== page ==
I tried the solder to the outside of the rail method. While this is fairly easy, it leaves a fairly large for N scale size blob of solder on the outside of the rail. My opinion is that while this is fine in larger scales, I think with N scale’s smaller rail, the results too noticeable. It is hard to get the wire to site in the web of the rail, if the N scale rail you are using has any webbing at all. I will have to see if this becomes less noticeable when the rail is painted.

The wire soldered to the underside of the rail option

Another method was to remove a couple of ties and then solder the wire to the bottom fo the rail (see just above the white wire in the photo above). While this made the connection a lot less noticeable, after the track is installed, you are left with a sizable gap between rails. I think it will make it harder to put ties in those locations because of the reduced clearance between the soldered wire and rail and the road bed.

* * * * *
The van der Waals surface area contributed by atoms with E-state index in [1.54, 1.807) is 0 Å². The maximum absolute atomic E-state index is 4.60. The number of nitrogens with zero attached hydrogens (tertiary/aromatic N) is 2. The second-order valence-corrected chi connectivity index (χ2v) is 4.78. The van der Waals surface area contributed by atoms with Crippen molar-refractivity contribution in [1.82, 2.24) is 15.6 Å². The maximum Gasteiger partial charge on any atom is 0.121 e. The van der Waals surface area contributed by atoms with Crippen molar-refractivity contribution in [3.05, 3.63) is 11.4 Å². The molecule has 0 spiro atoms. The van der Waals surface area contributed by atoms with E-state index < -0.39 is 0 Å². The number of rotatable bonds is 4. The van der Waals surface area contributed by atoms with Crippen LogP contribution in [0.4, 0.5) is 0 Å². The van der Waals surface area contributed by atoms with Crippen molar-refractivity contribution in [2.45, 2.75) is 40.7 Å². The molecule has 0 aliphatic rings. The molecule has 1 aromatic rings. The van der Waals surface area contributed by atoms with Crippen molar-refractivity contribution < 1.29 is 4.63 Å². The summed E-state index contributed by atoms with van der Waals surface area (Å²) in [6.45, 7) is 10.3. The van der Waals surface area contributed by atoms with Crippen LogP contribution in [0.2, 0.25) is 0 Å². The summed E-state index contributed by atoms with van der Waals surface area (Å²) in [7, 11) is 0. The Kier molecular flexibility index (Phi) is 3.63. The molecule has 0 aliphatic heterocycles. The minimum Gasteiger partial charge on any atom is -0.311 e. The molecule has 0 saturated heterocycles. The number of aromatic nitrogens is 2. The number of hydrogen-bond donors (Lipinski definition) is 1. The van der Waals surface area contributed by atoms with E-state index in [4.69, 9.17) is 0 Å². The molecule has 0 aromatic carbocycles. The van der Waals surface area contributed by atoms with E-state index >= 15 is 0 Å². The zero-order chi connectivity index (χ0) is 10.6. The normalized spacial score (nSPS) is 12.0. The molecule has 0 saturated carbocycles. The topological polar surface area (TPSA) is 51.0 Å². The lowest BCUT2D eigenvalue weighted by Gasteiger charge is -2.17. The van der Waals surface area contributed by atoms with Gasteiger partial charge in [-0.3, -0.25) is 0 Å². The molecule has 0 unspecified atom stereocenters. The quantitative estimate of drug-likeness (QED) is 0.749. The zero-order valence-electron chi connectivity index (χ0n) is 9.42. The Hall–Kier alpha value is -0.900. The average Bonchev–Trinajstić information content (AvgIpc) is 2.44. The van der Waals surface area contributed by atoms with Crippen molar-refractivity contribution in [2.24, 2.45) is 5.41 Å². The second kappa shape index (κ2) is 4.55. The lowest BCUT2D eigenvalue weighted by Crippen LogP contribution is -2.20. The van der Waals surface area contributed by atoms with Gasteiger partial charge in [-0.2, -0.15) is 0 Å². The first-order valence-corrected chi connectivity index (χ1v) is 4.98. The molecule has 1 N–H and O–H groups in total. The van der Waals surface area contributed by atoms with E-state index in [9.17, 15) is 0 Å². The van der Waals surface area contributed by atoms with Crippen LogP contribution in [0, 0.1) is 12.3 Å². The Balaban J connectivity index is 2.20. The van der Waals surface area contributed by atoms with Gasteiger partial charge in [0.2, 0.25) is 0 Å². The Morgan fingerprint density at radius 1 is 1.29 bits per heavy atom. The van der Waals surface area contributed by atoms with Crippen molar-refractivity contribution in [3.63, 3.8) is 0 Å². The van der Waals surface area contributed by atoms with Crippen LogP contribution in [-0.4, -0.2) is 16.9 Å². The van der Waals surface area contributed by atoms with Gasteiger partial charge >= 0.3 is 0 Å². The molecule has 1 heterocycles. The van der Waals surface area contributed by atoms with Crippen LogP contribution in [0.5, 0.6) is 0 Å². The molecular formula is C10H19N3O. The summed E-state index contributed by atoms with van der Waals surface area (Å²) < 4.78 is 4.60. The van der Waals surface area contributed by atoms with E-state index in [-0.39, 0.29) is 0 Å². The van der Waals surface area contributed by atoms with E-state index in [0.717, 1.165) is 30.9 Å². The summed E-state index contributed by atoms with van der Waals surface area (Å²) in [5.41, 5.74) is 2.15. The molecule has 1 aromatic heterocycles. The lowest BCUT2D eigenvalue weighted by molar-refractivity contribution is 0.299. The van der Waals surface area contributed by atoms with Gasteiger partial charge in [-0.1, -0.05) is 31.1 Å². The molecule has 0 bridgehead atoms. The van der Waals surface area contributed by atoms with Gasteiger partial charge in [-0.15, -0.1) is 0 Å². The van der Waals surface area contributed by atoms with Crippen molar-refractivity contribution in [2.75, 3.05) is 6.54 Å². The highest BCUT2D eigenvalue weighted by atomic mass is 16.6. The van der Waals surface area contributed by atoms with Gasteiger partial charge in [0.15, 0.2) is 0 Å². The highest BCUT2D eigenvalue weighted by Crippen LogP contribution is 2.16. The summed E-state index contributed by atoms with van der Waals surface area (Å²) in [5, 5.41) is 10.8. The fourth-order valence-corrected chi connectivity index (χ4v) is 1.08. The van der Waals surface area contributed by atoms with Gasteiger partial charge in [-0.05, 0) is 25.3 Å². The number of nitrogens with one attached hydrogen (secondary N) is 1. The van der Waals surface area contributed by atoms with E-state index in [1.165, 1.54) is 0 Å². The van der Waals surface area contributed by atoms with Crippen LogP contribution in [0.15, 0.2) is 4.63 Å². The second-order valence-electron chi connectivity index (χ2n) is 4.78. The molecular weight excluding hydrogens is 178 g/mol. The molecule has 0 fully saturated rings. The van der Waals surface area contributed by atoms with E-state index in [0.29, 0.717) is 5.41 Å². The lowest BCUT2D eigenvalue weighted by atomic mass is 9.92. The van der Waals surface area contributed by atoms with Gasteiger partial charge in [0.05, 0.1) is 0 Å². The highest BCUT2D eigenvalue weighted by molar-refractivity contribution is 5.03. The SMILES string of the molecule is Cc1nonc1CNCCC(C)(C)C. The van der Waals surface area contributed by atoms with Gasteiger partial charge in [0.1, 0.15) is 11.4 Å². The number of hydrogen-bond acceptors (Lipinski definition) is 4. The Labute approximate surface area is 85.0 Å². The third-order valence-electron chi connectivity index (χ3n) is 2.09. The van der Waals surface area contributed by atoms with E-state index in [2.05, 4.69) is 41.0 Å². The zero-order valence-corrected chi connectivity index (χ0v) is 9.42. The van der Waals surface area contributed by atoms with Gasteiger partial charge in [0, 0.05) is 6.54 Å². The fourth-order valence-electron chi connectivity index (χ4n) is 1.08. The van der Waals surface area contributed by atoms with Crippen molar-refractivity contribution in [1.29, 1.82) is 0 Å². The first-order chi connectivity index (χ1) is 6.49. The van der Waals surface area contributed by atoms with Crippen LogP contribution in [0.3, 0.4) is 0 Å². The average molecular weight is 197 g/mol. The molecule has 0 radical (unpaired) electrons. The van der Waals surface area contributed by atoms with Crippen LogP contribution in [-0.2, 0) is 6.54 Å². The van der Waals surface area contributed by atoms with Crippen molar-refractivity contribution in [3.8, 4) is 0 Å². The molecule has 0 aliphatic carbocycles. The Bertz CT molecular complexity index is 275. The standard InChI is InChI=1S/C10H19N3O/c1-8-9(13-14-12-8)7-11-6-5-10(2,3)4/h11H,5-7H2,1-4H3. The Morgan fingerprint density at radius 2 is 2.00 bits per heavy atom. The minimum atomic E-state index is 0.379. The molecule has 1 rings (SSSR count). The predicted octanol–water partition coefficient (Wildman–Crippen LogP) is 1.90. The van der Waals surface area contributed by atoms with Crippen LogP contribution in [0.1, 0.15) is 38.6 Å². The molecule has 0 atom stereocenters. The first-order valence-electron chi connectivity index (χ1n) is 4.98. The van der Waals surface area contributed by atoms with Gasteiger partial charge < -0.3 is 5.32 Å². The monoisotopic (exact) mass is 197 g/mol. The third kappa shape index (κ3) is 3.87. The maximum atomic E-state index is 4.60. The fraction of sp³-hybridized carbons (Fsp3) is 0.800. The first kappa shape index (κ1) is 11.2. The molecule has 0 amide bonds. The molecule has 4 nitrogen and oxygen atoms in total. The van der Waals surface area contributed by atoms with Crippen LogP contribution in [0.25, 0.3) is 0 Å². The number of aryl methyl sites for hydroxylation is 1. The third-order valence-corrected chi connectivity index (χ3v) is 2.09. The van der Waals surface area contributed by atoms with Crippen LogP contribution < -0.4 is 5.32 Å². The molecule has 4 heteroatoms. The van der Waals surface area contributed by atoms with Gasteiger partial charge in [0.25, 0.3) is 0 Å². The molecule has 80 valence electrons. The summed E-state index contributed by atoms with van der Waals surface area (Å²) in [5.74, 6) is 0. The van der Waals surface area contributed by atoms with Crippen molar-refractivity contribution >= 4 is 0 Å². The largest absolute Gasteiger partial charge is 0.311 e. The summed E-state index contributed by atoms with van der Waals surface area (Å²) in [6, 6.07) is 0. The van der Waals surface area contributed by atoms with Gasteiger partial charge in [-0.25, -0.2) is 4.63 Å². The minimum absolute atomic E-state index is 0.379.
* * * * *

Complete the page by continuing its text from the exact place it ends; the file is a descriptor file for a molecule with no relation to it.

The wire soldered crossways under the tie method

Needless to say, the above experimentation with various soldering wire to track techniques where a mixed success. I did a little research and I think I found a technique that I like. I came across a post about soldering on the CSX Dixie Line blog. They explained how they soldered wires to the bottom of the code 55 rail by moving the ties out of the way and soldering the wires crosswise (as shown in the image above). This keeps the wire at the bottom of the rail where it is hidden. It also reduces the amount of space taken up bo the joining on the bottom of the rail, only leaving a little gap that is easily covered up. Once the track is painted and ballasted, the wire should be practically invisible.